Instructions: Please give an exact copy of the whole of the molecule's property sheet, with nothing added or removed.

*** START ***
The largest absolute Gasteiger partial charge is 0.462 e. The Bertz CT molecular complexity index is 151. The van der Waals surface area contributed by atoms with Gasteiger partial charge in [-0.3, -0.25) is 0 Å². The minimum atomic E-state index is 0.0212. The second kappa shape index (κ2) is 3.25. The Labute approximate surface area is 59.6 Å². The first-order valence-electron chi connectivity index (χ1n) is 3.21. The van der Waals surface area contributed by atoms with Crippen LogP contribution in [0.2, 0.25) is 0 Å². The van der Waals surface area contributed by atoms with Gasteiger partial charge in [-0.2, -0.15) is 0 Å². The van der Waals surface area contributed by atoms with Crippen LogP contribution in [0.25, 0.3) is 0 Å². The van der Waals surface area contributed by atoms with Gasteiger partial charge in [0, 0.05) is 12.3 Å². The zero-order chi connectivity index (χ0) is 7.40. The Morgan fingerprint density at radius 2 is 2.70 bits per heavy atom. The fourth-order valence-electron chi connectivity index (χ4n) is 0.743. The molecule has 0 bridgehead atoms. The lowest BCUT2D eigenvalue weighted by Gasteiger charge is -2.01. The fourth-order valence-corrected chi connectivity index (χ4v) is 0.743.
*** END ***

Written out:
The largest absolute Gasteiger partial charge is 0.462 e. The Bertz CT molecular complexity index is 151. The van der Waals surface area contributed by atoms with Gasteiger partial charge in [-0.3, -0.25) is 0 Å². The minimum atomic E-state index is 0.0212. The second kappa shape index (κ2) is 3.25. The Labute approximate surface area is 59.6 Å². The first-order valence-electron chi connectivity index (χ1n) is 3.21. The van der Waals surface area contributed by atoms with Crippen LogP contribution in [0.2, 0.25) is 0 Å². The van der Waals surface area contributed by atoms with Gasteiger partial charge in [-0.2, -0.15) is 0 Å². The van der Waals surface area contributed by atoms with Crippen LogP contribution in [0.25, 0.3) is 0 Å². The van der Waals surface area contributed by atoms with Gasteiger partial charge in [0, 0.05) is 12.3 Å². The zero-order chi connectivity index (χ0) is 7.40. The Morgan fingerprint density at radius 2 is 2.70 bits per heavy atom. The fourth-order valence-electron chi connectivity index (χ4n) is 0.743. The molecule has 0 bridgehead atoms. The lowest BCUT2D eigenvalue weighted by Gasteiger charge is -2.01. The fourth-order valence-corrected chi connectivity index (χ4v) is 0.743.